I was perusing this textbook on algorithmic number theory, where I came across this page where they appear to prove that the Riemann Hypothesis holds almost surely.
This seems like an odd statement for something that is not random (a Theorem). Yet they derive a probability measure for this and proceed forward...
I've heard of the "probabilistic method" ala Erdos, but this seems different. It's not establishing the existence of something, but making a statement about the truth value of a theorem.
Note: This question is similar to one I asked some time back under a now-defunct user name. That also referenced a work (Goldbach's conjecture) that used probability in number theory, but non in an the manner of Erdos.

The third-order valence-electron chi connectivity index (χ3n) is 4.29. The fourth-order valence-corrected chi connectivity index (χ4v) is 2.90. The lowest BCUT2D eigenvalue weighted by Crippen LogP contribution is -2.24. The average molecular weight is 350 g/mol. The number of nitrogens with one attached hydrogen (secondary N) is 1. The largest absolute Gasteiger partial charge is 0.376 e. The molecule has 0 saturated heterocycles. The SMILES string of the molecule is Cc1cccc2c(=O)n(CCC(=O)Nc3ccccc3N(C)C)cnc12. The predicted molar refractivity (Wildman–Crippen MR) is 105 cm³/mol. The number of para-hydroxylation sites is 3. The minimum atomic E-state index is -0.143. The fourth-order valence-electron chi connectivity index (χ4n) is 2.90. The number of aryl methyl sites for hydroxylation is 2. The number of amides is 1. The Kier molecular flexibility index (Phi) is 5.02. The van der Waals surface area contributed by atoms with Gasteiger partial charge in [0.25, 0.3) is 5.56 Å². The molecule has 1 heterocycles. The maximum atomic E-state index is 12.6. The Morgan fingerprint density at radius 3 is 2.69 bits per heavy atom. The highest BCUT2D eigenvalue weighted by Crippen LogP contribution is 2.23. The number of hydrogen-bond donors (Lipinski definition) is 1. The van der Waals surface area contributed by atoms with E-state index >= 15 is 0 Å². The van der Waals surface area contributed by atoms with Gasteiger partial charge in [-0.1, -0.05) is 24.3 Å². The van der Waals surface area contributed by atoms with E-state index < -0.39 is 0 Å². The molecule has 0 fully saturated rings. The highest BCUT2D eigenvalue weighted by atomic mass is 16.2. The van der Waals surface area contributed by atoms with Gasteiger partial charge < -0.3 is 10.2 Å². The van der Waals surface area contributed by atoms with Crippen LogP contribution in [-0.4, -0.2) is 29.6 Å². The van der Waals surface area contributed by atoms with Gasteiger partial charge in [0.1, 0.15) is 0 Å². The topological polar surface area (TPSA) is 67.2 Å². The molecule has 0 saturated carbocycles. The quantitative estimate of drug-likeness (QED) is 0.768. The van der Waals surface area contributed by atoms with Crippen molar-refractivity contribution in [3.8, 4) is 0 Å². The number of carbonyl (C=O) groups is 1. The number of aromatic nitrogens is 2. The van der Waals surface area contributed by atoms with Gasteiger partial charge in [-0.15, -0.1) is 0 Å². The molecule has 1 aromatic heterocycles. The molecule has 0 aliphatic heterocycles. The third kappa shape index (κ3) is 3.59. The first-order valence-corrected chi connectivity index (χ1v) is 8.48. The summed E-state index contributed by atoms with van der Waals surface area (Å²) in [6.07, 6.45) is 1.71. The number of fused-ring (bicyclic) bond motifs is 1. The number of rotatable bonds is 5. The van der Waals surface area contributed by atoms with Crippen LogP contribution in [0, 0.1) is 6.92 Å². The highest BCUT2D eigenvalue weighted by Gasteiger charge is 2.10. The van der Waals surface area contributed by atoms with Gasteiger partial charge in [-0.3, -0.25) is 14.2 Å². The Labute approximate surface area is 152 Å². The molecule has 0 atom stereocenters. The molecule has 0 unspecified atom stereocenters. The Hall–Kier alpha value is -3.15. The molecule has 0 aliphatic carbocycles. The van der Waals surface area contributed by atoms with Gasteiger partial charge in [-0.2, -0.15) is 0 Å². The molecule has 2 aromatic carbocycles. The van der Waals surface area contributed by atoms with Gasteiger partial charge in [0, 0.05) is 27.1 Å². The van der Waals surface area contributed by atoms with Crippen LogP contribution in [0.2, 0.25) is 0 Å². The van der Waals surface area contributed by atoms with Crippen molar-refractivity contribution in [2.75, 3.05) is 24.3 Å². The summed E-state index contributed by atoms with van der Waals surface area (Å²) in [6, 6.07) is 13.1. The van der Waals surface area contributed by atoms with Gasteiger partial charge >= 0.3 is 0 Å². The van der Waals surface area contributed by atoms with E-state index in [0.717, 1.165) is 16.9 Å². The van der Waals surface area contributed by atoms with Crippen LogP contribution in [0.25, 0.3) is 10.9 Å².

Question For the Riemann Hypothesis, how would I interpret the statement that this hypothesis is "almost surely true"...would this have any weight in the mathematical community or is it mainly a useful heuristic for producing algorithms (aka...we can assume the hypothesis is true due to the high "probability" of it being true)...?